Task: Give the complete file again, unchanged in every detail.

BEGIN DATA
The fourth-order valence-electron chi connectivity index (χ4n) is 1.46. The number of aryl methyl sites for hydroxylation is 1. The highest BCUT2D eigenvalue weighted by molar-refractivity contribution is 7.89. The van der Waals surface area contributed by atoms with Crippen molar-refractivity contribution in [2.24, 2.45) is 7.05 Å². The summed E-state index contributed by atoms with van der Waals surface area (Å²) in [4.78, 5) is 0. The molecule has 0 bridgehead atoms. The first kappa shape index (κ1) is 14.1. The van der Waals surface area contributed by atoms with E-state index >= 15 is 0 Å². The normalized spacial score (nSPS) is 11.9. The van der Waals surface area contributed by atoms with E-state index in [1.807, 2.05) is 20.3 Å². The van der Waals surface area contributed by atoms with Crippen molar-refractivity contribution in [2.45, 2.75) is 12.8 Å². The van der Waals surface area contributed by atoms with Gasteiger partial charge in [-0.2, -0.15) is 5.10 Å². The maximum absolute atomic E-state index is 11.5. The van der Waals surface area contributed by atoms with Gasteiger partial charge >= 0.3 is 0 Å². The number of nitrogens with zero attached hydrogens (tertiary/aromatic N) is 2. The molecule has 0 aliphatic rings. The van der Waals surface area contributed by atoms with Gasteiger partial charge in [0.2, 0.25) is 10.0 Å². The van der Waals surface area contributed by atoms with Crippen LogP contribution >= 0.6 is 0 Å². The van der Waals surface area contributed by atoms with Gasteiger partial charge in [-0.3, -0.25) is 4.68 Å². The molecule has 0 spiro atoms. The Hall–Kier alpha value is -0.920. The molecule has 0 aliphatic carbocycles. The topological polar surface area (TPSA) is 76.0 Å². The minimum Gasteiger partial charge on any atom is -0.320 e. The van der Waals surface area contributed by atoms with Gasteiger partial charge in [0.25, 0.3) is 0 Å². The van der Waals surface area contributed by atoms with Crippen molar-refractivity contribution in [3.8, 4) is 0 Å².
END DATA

The fourth-order valence-electron chi connectivity index (χ4n) is 1.46. The number of aryl methyl sites for hydroxylation is 1. The highest BCUT2D eigenvalue weighted by molar-refractivity contribution is 7.89. The van der Waals surface area contributed by atoms with Crippen molar-refractivity contribution in [2.24, 2.45) is 7.05 Å². The summed E-state index contributed by atoms with van der Waals surface area (Å²) in [4.78, 5) is 0. The molecule has 0 bridgehead atoms. The first kappa shape index (κ1) is 14.1. The van der Waals surface area contributed by atoms with E-state index >= 15 is 0 Å². The normalized spacial score (nSPS) is 11.9. The van der Waals surface area contributed by atoms with E-state index in [1.807, 2.05) is 20.3 Å². The van der Waals surface area contributed by atoms with Crippen molar-refractivity contribution in [2.45, 2.75) is 12.8 Å². The van der Waals surface area contributed by atoms with Gasteiger partial charge in [-0.2, -0.15) is 5.10 Å². The maximum absolute atomic E-state index is 11.5. The van der Waals surface area contributed by atoms with Gasteiger partial charge >= 0.3 is 0 Å². The number of nitrogens with zero attached hydrogens (tertiary/aromatic N) is 2. The molecule has 0 aliphatic rings. The van der Waals surface area contributed by atoms with Gasteiger partial charge in [0.2, 0.25) is 10.0 Å². The van der Waals surface area contributed by atoms with Crippen LogP contribution >= 0.6 is 0 Å². The van der Waals surface area contributed by atoms with Gasteiger partial charge in [-0.3, -0.25) is 4.68 Å². The molecule has 0 spiro atoms. The Hall–Kier alpha value is -0.920. The molecule has 0 aliphatic carbocycles. The topological polar surface area (TPSA) is 76.0 Å². The minimum Gasteiger partial charge on any atom is -0.320 e. The van der Waals surface area contributed by atoms with Gasteiger partial charge in [0.25, 0.3) is 0 Å². The van der Waals surface area contributed by atoms with Crippen molar-refractivity contribution in [3.8, 4) is 0 Å².